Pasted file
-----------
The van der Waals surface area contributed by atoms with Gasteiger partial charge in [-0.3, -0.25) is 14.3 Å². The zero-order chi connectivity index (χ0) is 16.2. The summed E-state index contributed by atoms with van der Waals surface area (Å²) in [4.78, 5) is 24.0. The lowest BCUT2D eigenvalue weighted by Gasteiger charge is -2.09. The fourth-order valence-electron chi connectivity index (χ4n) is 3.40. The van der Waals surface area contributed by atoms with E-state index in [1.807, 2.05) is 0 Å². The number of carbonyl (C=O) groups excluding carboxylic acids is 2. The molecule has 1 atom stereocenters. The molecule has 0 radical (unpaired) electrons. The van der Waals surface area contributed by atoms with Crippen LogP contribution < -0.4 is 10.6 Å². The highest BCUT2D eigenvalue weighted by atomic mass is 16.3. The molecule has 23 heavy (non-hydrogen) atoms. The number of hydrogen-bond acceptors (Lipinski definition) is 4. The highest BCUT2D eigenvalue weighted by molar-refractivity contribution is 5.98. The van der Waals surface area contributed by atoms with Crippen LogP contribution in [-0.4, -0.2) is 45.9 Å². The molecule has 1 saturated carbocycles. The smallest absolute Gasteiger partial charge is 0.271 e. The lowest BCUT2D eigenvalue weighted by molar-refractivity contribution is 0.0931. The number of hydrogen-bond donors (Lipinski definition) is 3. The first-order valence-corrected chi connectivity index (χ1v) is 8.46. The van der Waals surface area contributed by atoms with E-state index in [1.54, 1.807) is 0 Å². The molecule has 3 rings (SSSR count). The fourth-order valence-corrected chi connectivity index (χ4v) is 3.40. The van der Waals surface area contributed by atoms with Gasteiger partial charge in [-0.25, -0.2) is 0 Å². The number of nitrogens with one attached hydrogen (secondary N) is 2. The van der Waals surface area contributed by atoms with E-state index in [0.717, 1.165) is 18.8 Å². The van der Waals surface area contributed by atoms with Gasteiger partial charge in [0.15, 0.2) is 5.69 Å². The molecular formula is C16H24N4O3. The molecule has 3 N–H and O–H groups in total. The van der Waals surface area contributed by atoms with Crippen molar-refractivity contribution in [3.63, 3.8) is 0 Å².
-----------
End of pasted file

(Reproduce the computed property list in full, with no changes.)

The van der Waals surface area contributed by atoms with Gasteiger partial charge in [-0.3, -0.25) is 14.3 Å². The zero-order chi connectivity index (χ0) is 16.2. The summed E-state index contributed by atoms with van der Waals surface area (Å²) in [4.78, 5) is 24.0. The lowest BCUT2D eigenvalue weighted by Gasteiger charge is -2.09. The fourth-order valence-electron chi connectivity index (χ4n) is 3.40. The van der Waals surface area contributed by atoms with E-state index in [1.807, 2.05) is 0 Å². The number of carbonyl (C=O) groups excluding carboxylic acids is 2. The molecule has 1 atom stereocenters. The molecule has 0 radical (unpaired) electrons. The van der Waals surface area contributed by atoms with Crippen LogP contribution < -0.4 is 10.6 Å². The highest BCUT2D eigenvalue weighted by atomic mass is 16.3. The molecule has 23 heavy (non-hydrogen) atoms. The number of hydrogen-bond acceptors (Lipinski definition) is 4. The highest BCUT2D eigenvalue weighted by molar-refractivity contribution is 5.98. The van der Waals surface area contributed by atoms with Crippen LogP contribution in [-0.4, -0.2) is 45.9 Å². The molecule has 1 saturated carbocycles. The smallest absolute Gasteiger partial charge is 0.271 e. The lowest BCUT2D eigenvalue weighted by molar-refractivity contribution is 0.0931. The number of hydrogen-bond donors (Lipinski definition) is 3. The first-order valence-corrected chi connectivity index (χ1v) is 8.46. The van der Waals surface area contributed by atoms with E-state index in [1.54, 1.807) is 0 Å². The molecule has 3 rings (SSSR count). The fourth-order valence-corrected chi connectivity index (χ4v) is 3.40. The van der Waals surface area contributed by atoms with Gasteiger partial charge in [-0.25, -0.2) is 0 Å². The number of nitrogens with one attached hydrogen (secondary N) is 2. The van der Waals surface area contributed by atoms with E-state index in [0.717, 1.165) is 18.8 Å². The van der Waals surface area contributed by atoms with Gasteiger partial charge in [0.15, 0.2) is 5.69 Å². The molecular formula is C16H24N4O3. The molecule has 3 N–H and O–H groups in total. The van der Waals surface area contributed by atoms with Crippen molar-refractivity contribution in [3.63, 3.8) is 0 Å².